21-hydroxylase deficiency classification

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Editor-In-Chief: C. Michael Gibson, M.S., M.D. [1]; Associate Editor-In-Chief: Mehrian Jafarizade, M.D [2]

Overview

21-hydroxylase deficiency may be classified according to the severity of disease and time of onset into two forms, classic and non-classic. The classic form can be sub-divided into two sub-types, which are salt-wasting and non-salt wasting 21-hydroxylase deficiency.

Classification

21-hydroxylase deficiency my be classified by clinical manifestations in to two forms:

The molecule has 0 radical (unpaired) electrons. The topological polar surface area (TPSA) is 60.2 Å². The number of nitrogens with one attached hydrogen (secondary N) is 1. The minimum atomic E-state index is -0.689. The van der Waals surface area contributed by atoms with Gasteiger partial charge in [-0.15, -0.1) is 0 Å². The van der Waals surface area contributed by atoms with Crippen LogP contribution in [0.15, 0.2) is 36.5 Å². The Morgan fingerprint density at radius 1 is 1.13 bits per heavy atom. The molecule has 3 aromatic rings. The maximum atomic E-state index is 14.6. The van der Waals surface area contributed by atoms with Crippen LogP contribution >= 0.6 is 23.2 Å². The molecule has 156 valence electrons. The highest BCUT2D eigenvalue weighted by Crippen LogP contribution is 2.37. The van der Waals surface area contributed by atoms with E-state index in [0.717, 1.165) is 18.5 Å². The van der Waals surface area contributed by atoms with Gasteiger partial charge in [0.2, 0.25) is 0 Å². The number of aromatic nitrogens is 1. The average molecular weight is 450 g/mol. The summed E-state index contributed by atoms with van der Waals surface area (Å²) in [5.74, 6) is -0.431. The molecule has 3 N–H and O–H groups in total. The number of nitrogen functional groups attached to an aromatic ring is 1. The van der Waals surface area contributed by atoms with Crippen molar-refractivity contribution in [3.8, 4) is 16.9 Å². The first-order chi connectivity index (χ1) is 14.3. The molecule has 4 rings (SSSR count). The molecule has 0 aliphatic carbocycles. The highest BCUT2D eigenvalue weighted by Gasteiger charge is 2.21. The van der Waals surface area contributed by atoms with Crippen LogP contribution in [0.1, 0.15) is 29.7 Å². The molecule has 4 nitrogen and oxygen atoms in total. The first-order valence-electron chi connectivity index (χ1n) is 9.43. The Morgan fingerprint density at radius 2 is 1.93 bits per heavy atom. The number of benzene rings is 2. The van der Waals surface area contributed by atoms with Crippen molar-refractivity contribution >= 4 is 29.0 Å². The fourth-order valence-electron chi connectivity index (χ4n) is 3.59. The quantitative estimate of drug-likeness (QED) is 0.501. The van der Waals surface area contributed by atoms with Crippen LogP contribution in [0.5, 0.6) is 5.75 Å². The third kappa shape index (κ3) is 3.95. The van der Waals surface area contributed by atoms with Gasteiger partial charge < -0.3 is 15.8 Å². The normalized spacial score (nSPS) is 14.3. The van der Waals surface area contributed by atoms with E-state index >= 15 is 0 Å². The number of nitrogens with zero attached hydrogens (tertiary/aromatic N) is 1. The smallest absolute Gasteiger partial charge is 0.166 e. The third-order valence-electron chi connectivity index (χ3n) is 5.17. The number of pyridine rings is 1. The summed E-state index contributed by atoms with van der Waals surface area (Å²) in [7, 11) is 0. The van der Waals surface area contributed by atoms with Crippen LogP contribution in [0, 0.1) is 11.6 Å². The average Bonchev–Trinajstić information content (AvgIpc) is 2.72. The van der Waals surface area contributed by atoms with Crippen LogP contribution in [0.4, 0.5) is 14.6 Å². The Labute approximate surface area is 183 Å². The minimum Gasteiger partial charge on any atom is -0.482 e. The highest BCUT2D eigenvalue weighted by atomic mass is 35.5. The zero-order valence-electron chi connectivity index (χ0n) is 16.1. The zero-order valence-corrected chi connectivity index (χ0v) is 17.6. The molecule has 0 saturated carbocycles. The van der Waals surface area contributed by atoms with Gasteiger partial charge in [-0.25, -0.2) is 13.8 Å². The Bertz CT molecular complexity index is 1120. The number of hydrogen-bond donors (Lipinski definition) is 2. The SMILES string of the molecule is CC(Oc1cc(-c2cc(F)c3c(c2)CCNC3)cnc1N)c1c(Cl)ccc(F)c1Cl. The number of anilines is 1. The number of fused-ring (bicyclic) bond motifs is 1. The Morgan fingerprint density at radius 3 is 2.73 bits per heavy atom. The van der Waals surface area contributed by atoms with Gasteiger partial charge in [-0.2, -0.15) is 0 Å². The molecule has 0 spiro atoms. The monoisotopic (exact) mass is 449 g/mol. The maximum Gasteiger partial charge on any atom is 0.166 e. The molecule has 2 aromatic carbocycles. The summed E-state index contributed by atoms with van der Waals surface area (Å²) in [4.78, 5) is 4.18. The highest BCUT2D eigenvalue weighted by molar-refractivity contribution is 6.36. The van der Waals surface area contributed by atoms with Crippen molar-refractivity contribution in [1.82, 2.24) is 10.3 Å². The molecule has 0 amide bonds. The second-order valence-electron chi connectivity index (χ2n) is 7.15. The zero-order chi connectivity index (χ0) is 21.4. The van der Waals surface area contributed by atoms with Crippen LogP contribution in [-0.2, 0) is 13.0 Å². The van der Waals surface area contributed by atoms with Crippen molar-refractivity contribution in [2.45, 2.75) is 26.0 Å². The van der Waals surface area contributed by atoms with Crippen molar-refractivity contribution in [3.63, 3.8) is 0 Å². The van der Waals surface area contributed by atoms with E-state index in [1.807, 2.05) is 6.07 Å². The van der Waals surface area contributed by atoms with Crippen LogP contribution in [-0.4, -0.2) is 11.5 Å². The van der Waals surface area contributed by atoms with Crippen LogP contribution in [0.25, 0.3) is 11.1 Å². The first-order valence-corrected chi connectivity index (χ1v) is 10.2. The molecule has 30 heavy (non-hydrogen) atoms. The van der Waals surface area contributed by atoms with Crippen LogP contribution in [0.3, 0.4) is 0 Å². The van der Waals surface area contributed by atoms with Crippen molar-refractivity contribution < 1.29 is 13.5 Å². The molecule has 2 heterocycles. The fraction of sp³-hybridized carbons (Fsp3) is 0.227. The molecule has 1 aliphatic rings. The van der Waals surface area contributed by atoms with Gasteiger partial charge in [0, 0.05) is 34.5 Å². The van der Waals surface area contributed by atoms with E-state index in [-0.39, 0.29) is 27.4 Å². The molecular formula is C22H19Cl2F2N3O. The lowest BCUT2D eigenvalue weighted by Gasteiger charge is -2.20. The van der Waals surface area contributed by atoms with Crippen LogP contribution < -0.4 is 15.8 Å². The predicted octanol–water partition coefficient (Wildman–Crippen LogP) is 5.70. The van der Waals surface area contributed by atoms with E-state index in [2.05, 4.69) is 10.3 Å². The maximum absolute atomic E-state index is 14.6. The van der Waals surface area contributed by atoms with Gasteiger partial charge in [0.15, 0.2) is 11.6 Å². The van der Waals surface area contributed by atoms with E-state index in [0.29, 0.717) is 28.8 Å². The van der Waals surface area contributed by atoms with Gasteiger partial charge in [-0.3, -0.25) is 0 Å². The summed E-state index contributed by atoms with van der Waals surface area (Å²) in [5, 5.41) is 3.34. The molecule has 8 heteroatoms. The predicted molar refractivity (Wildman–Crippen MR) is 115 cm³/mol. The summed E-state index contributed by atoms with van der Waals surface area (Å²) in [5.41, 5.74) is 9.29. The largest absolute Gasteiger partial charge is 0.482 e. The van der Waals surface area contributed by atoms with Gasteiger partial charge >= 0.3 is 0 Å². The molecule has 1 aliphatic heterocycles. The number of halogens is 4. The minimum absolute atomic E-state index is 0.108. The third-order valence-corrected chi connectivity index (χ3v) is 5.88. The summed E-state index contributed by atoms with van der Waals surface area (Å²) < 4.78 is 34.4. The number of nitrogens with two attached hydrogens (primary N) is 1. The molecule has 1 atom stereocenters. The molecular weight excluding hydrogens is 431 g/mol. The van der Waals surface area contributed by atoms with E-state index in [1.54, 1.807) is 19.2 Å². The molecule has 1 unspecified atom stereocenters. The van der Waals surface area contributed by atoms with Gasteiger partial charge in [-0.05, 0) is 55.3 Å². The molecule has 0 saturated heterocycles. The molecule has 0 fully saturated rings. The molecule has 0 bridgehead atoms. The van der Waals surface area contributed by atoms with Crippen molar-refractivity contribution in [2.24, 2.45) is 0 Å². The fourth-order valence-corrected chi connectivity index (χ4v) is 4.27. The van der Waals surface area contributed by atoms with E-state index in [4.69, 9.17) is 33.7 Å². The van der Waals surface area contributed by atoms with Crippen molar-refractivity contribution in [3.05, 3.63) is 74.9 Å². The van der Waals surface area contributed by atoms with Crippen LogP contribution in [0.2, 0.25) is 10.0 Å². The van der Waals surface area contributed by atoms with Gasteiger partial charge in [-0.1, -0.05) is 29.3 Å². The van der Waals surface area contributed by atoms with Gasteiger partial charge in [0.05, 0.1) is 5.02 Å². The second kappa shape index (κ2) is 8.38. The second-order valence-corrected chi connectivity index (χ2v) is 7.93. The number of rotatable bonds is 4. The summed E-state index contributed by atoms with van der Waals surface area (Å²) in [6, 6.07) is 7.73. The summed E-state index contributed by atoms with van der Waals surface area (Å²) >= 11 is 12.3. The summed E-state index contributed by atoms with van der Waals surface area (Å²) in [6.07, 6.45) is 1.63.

• Classical form, most severe form of 21-hydroxylase deficiency, presents during the neonatal period and early infancy. The classic form can be classified in to two subtypes based on aldosterone status:
  • Non-classic form or late-onset 21-hydroxylase deficiency, presents later during the adolescence period.[1][2]

References

  1. White PC, Speiser PW (2000). "Congenital adrenal hyperplasia due to 21-hydroxylase deficiency". Endocr. Rev. 21 (3): 245–91. PMID 10857554. doi:10.1210/edrv.21.3.0398. 
  2. Speiser PW, Azziz R, Baskin LS, Ghizzoni L, Hensle TW, Merke DP, Meyer-Bahlburg HF, Miller WL, Montori VM, Oberfield SE, Ritzen M, White PC (2010). "Congenital adrenal hyperplasia due to steroid 21-hydroxylase deficiency: an Endocrine Society clinical practice guideline". J. Clin. Endocrinol. Metab. 95 (9): 4133–60. PMC 2936060Freely accessible. PMID 20823466. doi:10.1210/jc.2009-2631. 

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